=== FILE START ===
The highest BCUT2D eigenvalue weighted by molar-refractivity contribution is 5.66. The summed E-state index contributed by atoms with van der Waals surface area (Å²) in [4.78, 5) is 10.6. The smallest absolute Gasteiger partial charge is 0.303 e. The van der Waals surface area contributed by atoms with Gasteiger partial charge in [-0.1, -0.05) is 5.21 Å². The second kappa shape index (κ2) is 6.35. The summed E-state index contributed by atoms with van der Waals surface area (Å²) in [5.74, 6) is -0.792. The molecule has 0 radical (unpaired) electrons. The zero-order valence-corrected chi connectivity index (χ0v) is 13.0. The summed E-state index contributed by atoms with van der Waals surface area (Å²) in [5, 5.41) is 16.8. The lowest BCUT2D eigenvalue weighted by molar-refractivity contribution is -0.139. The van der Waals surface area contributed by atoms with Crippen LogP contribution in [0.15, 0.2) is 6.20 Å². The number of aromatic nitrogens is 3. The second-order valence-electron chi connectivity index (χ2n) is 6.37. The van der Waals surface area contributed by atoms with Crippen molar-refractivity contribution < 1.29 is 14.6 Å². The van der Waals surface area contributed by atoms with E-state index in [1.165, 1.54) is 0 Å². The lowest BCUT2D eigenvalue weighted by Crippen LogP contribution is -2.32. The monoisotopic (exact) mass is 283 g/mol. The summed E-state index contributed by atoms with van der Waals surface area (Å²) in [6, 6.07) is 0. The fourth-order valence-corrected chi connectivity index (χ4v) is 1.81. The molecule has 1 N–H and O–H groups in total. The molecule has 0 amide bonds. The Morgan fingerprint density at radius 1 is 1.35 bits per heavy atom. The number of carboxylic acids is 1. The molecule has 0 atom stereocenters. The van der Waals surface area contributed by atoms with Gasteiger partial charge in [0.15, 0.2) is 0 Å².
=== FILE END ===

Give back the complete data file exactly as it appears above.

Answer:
The highest BCUT2D eigenvalue weighted by molar-refractivity contribution is 5.66. The summed E-state index contributed by atoms with van der Waals surface area (Å²) in [4.78, 5) is 10.6. The smallest absolute Gasteiger partial charge is 0.303 e. The van der Waals surface area contributed by atoms with Gasteiger partial charge in [-0.1, -0.05) is 5.21 Å². The second kappa shape index (κ2) is 6.35. The summed E-state index contributed by atoms with van der Waals surface area (Å²) in [5.74, 6) is -0.792. The molecule has 0 radical (unpaired) electrons. The zero-order valence-corrected chi connectivity index (χ0v) is 13.0. The summed E-state index contributed by atoms with van der Waals surface area (Å²) in [5, 5.41) is 16.8. The lowest BCUT2D eigenvalue weighted by molar-refractivity contribution is -0.139. The van der Waals surface area contributed by atoms with Crippen LogP contribution in [0.15, 0.2) is 6.20 Å². The number of aromatic nitrogens is 3. The second-order valence-electron chi connectivity index (χ2n) is 6.37. The van der Waals surface area contributed by atoms with Crippen molar-refractivity contribution < 1.29 is 14.6 Å². The van der Waals surface area contributed by atoms with E-state index in [1.165, 1.54) is 0 Å². The lowest BCUT2D eigenvalue weighted by Crippen LogP contribution is -2.32. The monoisotopic (exact) mass is 283 g/mol. The summed E-state index contributed by atoms with van der Waals surface area (Å²) in [6, 6.07) is 0. The fourth-order valence-corrected chi connectivity index (χ4v) is 1.81. The molecule has 1 N–H and O–H groups in total. The molecule has 0 amide bonds. The Morgan fingerprint density at radius 1 is 1.35 bits per heavy atom. The number of carboxylic acids is 1. The molecule has 0 atom stereocenters. The van der Waals surface area contributed by atoms with Gasteiger partial charge in [0.15, 0.2) is 0 Å².